I’m well aware that my writings hardly qualify as truth incarnate. However, this evaluation of my output and intentions is, in the end, evidence of poor reading. If I were the callow idiot Kendi implies, common consensus would have caught up with me long ago. But I’m still here after 20 years, if anyone thinks only white people like me they’re dead wrong, and all I can say is that I belong, complete with where I flub or could do better.
Kendi, though, reads for isolated words and single sentences rather than argument, for flavor rather than content. It is one more demonstration among many of his lack of familiarity with what people with doctorates, as well as people who write for the public and present themselves as thinkers, are expected to do.
It is of a piece with the fact that his “scholarship” is not based on sustained, original research utilizing close reasoning and being tempered through rigorous evaluation by peers over years’ time. Too, I am unaware of a single instance of Kendi actually taking a deep breath and defending one of his ideas, as opposed to batting away criticism as somehow inappropriate.
This does not, contrary to popular belief, mean that he is a megalomaniac or a huckster. However, it does mean that he is in way over his head. He strikes me as a deer caught in the headlights, and I don’t blame him for trying to make the best of that regardless. There is a certain mystique in his name, upon which we might consider that he was born Henry Rogers. Henry had no idea this fame was coming, and he’s doing his best.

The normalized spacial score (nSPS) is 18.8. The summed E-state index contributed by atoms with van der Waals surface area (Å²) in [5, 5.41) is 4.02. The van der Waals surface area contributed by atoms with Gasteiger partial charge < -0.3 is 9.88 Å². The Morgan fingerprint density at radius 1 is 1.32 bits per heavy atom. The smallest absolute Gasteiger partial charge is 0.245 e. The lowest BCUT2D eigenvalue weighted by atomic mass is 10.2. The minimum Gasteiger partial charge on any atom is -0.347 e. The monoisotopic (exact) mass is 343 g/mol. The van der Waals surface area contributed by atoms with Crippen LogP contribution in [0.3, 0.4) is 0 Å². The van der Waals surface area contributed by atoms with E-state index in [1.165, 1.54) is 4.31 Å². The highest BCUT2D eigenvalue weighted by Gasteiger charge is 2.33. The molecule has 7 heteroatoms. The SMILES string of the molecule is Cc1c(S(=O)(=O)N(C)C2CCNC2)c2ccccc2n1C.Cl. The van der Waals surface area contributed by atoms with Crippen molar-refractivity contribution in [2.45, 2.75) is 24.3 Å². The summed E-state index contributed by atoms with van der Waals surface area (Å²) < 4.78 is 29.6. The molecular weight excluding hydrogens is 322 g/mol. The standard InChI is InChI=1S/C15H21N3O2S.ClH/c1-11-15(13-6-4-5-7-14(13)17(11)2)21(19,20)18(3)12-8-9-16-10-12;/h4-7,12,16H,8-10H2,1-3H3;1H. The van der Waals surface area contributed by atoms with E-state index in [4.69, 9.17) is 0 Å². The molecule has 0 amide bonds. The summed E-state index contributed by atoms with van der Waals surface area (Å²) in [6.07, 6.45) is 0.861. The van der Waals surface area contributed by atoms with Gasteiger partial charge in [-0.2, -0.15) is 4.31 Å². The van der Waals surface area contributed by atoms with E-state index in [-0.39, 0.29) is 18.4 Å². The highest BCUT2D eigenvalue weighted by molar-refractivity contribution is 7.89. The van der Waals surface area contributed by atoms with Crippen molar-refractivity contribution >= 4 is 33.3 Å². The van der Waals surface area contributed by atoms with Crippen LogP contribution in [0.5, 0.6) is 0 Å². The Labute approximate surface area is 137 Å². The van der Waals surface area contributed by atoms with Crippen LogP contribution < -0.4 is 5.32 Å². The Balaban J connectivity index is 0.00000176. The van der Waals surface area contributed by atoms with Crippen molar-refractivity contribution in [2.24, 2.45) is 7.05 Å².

But -- if it turns out that the deer in those headlights is a mean deer, and is going to say such gratuitously nasty things about me on a regular basis, I feel comfortable levelling some honesty about him. (I had Henry’s number a couple years ago, but was holding my tongue as late as this review last summer. But once he started slandering me I decided to speak out.)
Social scientists are familiar with what is called the matched guise experiment. Someone will record a passage in a standard American voice. When that recording is shown with a white man’s photo, it is processed as just “normal” speech; when shown with an Asian man’s photo, more than a few people process the recorded voice as having an “Asian” accent. A “white” voice played with a black man’s photo is processed as less intelligent and authoritative than that same voice played with a white man’s.
This is invaluable demonstration of the subtle biases pervading our society, but in its light, consider this.
Ibram Kendi is someone who, in the role of social scientist, proposes a “Department of Antiracism,” in neglect of a little something called the Civil Rights Division of the Department of Justice. Kendi’s insight on education, untethered to any engagement with pedagogical or psychometric theory, is that we should evaluate students on the basis of their “desire to know” rather than anything they actually do. This is a person whose most ready counsel to the public about interracial adoption is that white adopters might still be racists even if they don’t think they are.
Kendi is a professor who, in the guise of being trained in intellectual inquiry, bristles at real questions. He dismisses them as either racism or as frustrated responses to envy, as if he bears not proposal but truth. His ideas are couched in simple oppositions mired somewhere between catechism and fable, of a sort alien to what intellectual engagement in the modern world consists of, utterly foreign to exchange among conference academics or even Zooming literati. And on that, let us remember that he is also someone who, into the twenty-first century, was walking around thinking of whites as “devils” à la Minister Farrakhan.
Here’s the rub: The people who sit drinking all of this in and calling it deep wouldn’t let it pass for a minute if he were white.
There is, in short, a degree of bigotry in how this man is received by people of power and influence.
How to be an antiracist? Stop pretending about Ibram Kendi.